I read just this morning that Latter-day Saint apologetics is literally soaked in hate. Now, obviously, that’s true of me. My perpetual rage and my life-long consuming hatred of all who differ from me — and most especially of religious faiths other than my own (another observation that has recently been made) — are abundantly documented and are manifest in everything I write and say. But I’m not sure that the same case can be made for Latter-day Saint apologetics more generally. I encourage you to take the links that I provide here below as a representative specimen and to judge for yourself.
First off, this article has just now gone up online as the latest installment in Interpreter: A Journal of Latter-day Saint Faith and Scholarship:
Abstract: In this article Matthew Brown examines the possible meaning behind the imagery of the handclasp between God in heaven and the earthly king. He focuses on this imagery as it is articulated in Psalms 27, 41, 63, 73, and 89. He argues that Psalms 41 and 73 feasibly indicate that when the king of Israel was initiated within the precincts of the temple into the office of kingship he passed through the veil of the Holy of Holies (see Exodus 26:33) and symbolically entered into God’s presence.
[Editor’s Note: Part of our book chapter reprint series, this article is reprinted here as a service to the LDS community. Original pagination and page numbers have necessarily changed, otherwise the reprint has the same content as the original.
See Matthew B. Brown, “The Handclasp, the Temple, and the King,” in Temple Insights: Proceedings of the Interpreter Matthew B. Brown Memorial Conference, “The Temple on Mount Zion,” 22 September 2012, ed. William J. Hamblin and David Rolph Seely (Orem, UT: The Interpreter Foundation; Salt Lake City: Eborn Books, 2014), 5–10. Further information at https://interpreterfoundation.org/books/temple-insights/.]
And this brief piecewent up on the Interpreter Foundation’s website on Saturday:
I think, too, that I failed to call attention to this item, which was posted on the Interpreter website a few days back:
The 31 January 2021 broadcast of the Interpreter Radio Show has now been stripped of interruptions, archived, and posted for your convenience. In this episode, Martin Tanner and Daniel Peterson. discuss the informal witnesses of the Book of Mormon plates as well as the upcoming Witnesses motion picture. The second portion of the show was devoted to a roundtable discussion of the upcoming Come Follow Me Doctrine and Covenants lesson #11 (D&C 23-26). (You’ll need, of course, to filter Peterson’s seething anger and unsleeping malice out. But please do listen to Martin Tanner, and make your own judgment about whether his comments are literally soaked in hate. The Interpreter Radio Show can be heard Sunday evenings from 7 to 9 PM (MDT), on K-TALK, AM 1640, or you can listen live on the Internet at ktalkmedia.com.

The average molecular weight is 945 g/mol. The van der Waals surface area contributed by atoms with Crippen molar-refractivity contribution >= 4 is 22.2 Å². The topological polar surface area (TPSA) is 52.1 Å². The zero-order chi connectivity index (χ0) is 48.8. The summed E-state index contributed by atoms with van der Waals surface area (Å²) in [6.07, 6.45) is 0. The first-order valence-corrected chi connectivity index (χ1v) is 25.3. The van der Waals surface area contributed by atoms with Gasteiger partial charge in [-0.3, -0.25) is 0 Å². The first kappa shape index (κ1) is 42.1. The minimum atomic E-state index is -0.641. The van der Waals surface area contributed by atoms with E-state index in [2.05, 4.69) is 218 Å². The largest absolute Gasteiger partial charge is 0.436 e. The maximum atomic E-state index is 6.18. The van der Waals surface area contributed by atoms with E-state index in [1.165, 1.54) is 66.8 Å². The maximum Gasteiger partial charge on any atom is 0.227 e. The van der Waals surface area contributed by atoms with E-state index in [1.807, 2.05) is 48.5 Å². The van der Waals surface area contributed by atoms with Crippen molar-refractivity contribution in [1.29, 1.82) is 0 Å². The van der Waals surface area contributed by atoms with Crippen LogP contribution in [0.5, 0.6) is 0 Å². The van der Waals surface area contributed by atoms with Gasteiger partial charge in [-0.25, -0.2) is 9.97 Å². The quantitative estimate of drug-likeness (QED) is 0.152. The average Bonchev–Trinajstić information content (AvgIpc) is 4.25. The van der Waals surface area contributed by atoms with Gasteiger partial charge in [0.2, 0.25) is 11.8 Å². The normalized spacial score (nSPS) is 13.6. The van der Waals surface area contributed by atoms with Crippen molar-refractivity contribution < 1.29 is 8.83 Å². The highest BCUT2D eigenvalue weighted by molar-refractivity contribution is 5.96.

And here, once again, are some links to past articles published in Interpreter: A Journal of Latter-day Saint Faith and Scholarship:
Abstract: LDS discourse vis-à-vis Hagar has changed through the years since the foundation of the Church. Her story has been considered and utilized in a number of ways, the most prominent being as a defense of plural marriage. This paper traces the LDS usages of Hagar’s story as well as proposing a new allegorical interpretation of her place within the Abrahamic drama through literary connections in the Hebrew Bible combined with Restoration scripture.
Review of Adam S. Miller, Letters to a Young Mormon. Provo, Utah: Neal A. Maxwell Institute for Religious Scholarship, 2014. 78 pp. $9.95.
Review of Adam S. Miller. Letters to a Young Mormon. Provo, Utah: Neal A. Maxwell Institute for Religious Scholarship, 2014. 78 pp. $9.95.
Abstract: Biblical “minimalists” have sought to undermine or de-emphasize the significance of the Tel Dan inscription attesting to the existence of the “house of David.” Similarly, those who might be called Book of Mormon “minimalists” such as Dan Vogel have marshaled evidence to try to make the nhm inscriptions from south Arabia, corresponding to the Book of Mormon Nahom, seem as irrelevant as possible. We show why the nhm inscriptions still stand as impressive evidence for the historicity of the Book of Mormon.
Review of John S. Dinger, ed., Significant Textual Changes in the Book of Mormon: The First Printed Edition Compared to the Manuscripts and to the Subsequent Major LDS English Printed Editions (Salt Lake City: Smith-Pettit Foundation/Signature Books, 2013); with foreword by Stan Larson; 418pp+ xxxvi; hardbound edition limited to 501 copies; ISBN 978-1-56085-233-9
Abstract: This article is a call to Pacific anthropologists to write the story of the origin of mankind in the Pacific a bit larger and perhaps to look scientifically for additional explanations. Is it possible that the early diffusionists may have gotten some things right, albeit for the wrong reasons?
Here I share with you some items that are quite unrelated to anything above:
First, a piece in Meridian Magazine by my economist-friend Mark Skousen that some of you might find of interest:
Some might find this Financial Times article interesting, too, since it expressly mentions Senator Romney’s membership in the Church of Jesus Christ of Latter-day Saints. For the record, I have some major disagreements with it:
Two very contrasting views of the pre-1978 priesthood restriction:
Sigh. I wish this weren’t necessary. But it is:
And, finally, here are two even more unrelated items, regarding vaccinations and the novel coronavirus:
“Whatever the cause of the partisan differences, vaccine hesitancy among Republicans could be quite dangerous.”
Please. Get your vaccination against the pandemic as soon as you are allowed to do so.